“Dr. Roberts is responsible for the heart of this ship, the one piece which turns her from a spaceship to a starship: the warp drive. She has worked tirelessly for nearly a decade to perfect the drive and see it installed aboard the Enterprise. She’ll accompany us today, as she’s more than earned the right to see her brainchild in action.” Another round of applause carried around the room as Val reclaimed her seat.
“Next, we have Amanda McAllister.” Mac’s face showed her shock at being named, but she gamely stood. “To call Mac a computer technician would be like calling Rodin a stonemason. She’s been instrumental in the optimization of both Minerva’s and Diana’s heuristic programming, finding time around her regular position.”
“And for that I thank you too,” said Minerva’s voice. “I enjoy what I perceive to be your touches in my personality.”
Mac blushed and dropped into her chair.
“Finally, Kyran Knott.” If Mac was shocked, Kyran was stunned. Kendra continued as they tried to find their feet. “We found Kyran working for HLC, building the ground-to-orbit cargo lifters, and recognized their talent for planning and organization. They were transferred to Project Pegasus and have been invaluable in making the impossible happen. It didn’t matter what challenge arose, whether it was a shifting deadline, a material issue, or simply needing to bang a conduit with a wrench to make it fit, they’ve risen to every single one. Quite literally, we would not be here today, for this historic voyage, if not for them.”
As applause began again, Kendra held up one hand.
“Not done yet, folks. As recognition for this feat, I’m officially announcing their permanent posting to Diana. There, they will take up the position of Supervising Engineer for all of the Harriman projects, including the continuing work on Diana, Endeavour, and the next generation MOVs. As such, when necessary for the execution of their position, they will have the equivalent rank of Commodore and be entitled to all the rights and privileges thereof.” She looked around at the expectant faces. “Now, I’m done.”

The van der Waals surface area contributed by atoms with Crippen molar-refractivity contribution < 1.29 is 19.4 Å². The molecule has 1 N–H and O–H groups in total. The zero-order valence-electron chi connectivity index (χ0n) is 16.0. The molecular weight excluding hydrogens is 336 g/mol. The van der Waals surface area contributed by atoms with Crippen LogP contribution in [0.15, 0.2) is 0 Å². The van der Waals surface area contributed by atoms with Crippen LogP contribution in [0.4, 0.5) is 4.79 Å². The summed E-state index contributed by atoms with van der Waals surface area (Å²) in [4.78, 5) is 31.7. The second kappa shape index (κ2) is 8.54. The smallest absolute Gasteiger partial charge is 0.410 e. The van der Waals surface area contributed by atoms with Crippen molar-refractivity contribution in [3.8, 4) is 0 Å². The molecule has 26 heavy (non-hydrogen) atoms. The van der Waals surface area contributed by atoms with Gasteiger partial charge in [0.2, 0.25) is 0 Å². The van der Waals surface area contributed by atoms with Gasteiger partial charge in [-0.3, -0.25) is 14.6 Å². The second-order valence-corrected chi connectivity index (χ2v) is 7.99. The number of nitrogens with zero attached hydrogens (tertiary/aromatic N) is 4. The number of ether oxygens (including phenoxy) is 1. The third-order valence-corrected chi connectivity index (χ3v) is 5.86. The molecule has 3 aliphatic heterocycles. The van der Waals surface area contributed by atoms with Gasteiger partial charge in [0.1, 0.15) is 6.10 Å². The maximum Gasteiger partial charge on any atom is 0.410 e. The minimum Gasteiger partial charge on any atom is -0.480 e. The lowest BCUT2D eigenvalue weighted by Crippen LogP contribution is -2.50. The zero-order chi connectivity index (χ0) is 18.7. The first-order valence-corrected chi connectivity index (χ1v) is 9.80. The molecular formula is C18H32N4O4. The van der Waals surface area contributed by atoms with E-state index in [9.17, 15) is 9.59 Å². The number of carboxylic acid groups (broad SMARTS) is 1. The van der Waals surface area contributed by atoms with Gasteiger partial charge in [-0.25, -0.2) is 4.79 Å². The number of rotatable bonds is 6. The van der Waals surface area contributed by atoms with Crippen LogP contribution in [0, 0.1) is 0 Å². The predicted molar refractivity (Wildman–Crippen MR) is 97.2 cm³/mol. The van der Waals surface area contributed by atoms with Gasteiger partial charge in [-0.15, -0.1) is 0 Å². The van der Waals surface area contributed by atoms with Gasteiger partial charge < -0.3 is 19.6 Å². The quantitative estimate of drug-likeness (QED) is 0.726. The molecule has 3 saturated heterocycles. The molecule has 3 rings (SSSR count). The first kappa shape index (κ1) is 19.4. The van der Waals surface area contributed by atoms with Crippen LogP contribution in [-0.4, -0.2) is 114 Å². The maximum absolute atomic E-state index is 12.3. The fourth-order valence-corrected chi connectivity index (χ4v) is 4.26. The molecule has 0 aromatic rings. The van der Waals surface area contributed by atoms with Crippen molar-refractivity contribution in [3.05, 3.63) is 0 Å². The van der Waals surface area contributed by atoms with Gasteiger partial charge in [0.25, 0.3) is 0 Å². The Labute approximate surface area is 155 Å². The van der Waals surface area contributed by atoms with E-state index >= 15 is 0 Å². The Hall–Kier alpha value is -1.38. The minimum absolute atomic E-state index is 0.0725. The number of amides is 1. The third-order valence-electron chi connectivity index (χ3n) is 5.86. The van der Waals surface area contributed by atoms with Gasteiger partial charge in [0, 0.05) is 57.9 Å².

The applause that rang through the room was loud and prolonged, mixed with shouts of encouragement. Even as the noise abated, the various officers gathered around Kyran to offer their personal congratulations.
“How long have you been planning this?” said Cass, holding back.
“A couple weeks now, ever since I knew we’d actually make the latest impossible deadline.”
“They deserve it.”
“Damn right. Let’s go tell them.”
After several minutes of chaos, the gathering settled down again.
“Again, my – our – congratulations to Commodore Knott.”
“Does this mean I have to wear a uniform, too?”
“We’ll discuss that later. Okay, people, we have to put our game faces on in,” she checked her ‘plant. “Twenty minutes. Let’s go over the plan one more time…”